Analysis of “Translations” by Brian Friel

The play “Translations” by Brian Friel laments the loss of the Irish language that bespeaks the loss of national identity. Through the experience of the O’Donnell family the author portrays the whole of Ireland.

Maire is not sure how to speak in English at the beginning of the play. Her knowledge is limited to three words and the quirky phrase “In Norfolk we bespot ourselves around the maypoll” (Friel: 8). She talks about her lack of knowledge in a careless manner thoough. Jimmy is in pretty much the same position: he speaks only Irish, although he knows one English word “bo-som” that he gets across with difficulty (Friel: 8-9). The end of the play finds Maire intensely absorbed in the study of English: “I must learn it. I need to learn it” (Friel: 89). Maire is an adept of studying English: to her, sticking to Irish can result in stagnation.

An opposing viewpoint is represented by Hugh who despises English as the language of commerce and industry, the two branches that are not necessarily good for the language refinement. However, Hugh is not committed to preservation of obsolete names and forms of the Irish language. Instead, he recognizes that the language has to acquire a new meaning to survive. “We must learn those new names,” says Hugh. “We must learn where we live. We must learn to make them our own. We must make them our new home” (Friel: 66). Clinging to older forms will result in hampering progress in Irish homes, just as Jimmy Jack fails to move forward retaining his knowledge of Greek and Latin.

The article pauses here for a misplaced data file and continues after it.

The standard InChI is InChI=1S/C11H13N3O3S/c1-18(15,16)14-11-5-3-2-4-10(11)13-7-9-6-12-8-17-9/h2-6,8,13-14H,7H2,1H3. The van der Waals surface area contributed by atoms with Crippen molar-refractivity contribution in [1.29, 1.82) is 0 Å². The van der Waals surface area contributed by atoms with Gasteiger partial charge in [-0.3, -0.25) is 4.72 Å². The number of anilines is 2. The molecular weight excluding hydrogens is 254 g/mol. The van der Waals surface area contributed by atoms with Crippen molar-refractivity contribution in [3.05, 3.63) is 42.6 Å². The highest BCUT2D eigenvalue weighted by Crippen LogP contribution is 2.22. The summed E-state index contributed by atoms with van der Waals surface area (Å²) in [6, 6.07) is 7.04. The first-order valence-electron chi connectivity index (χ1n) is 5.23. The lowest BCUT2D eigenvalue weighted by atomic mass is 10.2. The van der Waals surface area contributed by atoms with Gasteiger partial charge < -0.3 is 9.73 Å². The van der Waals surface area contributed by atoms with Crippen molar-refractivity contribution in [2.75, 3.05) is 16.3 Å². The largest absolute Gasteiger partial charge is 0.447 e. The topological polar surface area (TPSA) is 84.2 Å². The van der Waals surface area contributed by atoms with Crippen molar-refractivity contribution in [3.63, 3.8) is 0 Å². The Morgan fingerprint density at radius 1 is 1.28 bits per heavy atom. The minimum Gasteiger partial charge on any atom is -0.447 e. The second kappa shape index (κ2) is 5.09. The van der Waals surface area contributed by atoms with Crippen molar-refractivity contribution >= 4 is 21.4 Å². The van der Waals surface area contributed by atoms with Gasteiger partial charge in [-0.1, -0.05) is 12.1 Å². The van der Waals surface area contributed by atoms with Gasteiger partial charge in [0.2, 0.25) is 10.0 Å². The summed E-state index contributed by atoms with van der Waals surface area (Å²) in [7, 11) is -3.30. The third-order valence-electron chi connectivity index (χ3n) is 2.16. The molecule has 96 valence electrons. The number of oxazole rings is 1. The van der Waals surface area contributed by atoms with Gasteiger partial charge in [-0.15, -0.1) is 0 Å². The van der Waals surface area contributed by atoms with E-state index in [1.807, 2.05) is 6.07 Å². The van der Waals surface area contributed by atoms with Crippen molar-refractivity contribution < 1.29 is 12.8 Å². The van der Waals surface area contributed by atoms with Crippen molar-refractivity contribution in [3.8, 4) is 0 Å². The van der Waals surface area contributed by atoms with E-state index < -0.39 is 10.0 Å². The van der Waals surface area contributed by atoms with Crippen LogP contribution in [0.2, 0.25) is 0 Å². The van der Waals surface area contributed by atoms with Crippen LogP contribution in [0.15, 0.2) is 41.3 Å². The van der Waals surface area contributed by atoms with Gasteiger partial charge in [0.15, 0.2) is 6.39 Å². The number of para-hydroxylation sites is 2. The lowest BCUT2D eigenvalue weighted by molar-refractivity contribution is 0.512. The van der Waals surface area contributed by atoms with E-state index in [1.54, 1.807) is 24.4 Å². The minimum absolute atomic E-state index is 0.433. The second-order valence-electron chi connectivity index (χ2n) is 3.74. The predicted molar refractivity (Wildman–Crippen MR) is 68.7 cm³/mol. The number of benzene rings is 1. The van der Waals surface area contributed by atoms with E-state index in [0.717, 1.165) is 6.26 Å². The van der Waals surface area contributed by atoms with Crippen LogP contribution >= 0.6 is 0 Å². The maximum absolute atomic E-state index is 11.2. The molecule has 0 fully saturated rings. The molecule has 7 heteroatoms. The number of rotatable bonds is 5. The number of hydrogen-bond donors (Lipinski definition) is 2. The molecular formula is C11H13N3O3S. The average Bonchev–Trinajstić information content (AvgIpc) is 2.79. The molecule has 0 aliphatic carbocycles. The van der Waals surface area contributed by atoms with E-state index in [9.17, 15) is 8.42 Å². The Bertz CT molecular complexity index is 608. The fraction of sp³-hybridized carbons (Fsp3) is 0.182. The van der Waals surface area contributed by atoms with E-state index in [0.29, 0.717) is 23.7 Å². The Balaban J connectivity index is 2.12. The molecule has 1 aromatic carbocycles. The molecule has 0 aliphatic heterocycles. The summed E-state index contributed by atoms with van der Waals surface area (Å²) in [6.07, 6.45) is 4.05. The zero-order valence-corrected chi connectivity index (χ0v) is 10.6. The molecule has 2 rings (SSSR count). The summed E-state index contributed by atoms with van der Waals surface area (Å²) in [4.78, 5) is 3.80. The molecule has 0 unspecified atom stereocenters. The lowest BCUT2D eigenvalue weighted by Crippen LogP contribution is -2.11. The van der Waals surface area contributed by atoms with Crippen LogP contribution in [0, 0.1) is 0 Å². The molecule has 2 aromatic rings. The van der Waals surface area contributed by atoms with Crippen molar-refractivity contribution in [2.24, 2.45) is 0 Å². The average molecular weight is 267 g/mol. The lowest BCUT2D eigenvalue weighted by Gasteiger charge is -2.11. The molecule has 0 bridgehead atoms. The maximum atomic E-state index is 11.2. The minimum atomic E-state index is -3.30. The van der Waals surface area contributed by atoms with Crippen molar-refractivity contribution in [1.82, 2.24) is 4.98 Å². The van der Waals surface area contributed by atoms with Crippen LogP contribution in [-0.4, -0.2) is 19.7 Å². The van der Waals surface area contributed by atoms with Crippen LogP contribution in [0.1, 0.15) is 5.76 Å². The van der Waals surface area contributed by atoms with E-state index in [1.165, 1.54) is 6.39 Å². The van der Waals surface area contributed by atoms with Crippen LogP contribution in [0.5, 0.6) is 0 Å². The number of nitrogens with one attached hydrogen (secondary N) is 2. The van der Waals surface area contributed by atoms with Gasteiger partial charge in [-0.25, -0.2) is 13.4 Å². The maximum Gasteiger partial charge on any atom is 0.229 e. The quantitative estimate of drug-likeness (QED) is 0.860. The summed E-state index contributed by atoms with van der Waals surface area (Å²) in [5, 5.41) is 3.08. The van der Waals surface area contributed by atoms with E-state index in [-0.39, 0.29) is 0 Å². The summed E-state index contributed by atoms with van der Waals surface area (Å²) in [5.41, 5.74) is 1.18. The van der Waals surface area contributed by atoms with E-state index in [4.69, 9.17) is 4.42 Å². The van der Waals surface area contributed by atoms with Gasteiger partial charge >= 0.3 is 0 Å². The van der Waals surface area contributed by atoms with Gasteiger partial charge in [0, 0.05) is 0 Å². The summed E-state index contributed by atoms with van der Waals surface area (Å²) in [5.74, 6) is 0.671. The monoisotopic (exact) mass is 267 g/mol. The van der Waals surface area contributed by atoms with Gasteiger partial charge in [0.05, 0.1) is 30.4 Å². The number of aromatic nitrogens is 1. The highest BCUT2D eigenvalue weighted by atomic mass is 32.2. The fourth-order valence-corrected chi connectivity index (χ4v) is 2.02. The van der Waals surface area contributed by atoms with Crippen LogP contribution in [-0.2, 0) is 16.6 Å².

Owen is the character who is most distinctly manipulating language. He consciously distorts the words of Captain Lancey when translating his words for Gaelic listeners, which incurs the anger of his brother Manus. By removing the flamboyance of Lancey’s speech Owen demonstrates control over the information possessed by the Irish thanks to their language. Yolland, for instance, who speaks only English is rebuffed by Doyalty’s “Wasting your time. I don’t know a word you’re saying” (Friel:39). He later admits that he feels excluded from the community because “the language of the tribe” alienates him. Manus, on the other hand, feels threatened by the advent of English and the British public school system. He demonstrates his attitude towards English by refusing to talk to Yolland in this language. Yet the elimination of Irish schools and language is only a matter of time – and British soldiers will in the end win over the Irish scholars.
Bibliography

Friel, Brian. Translations.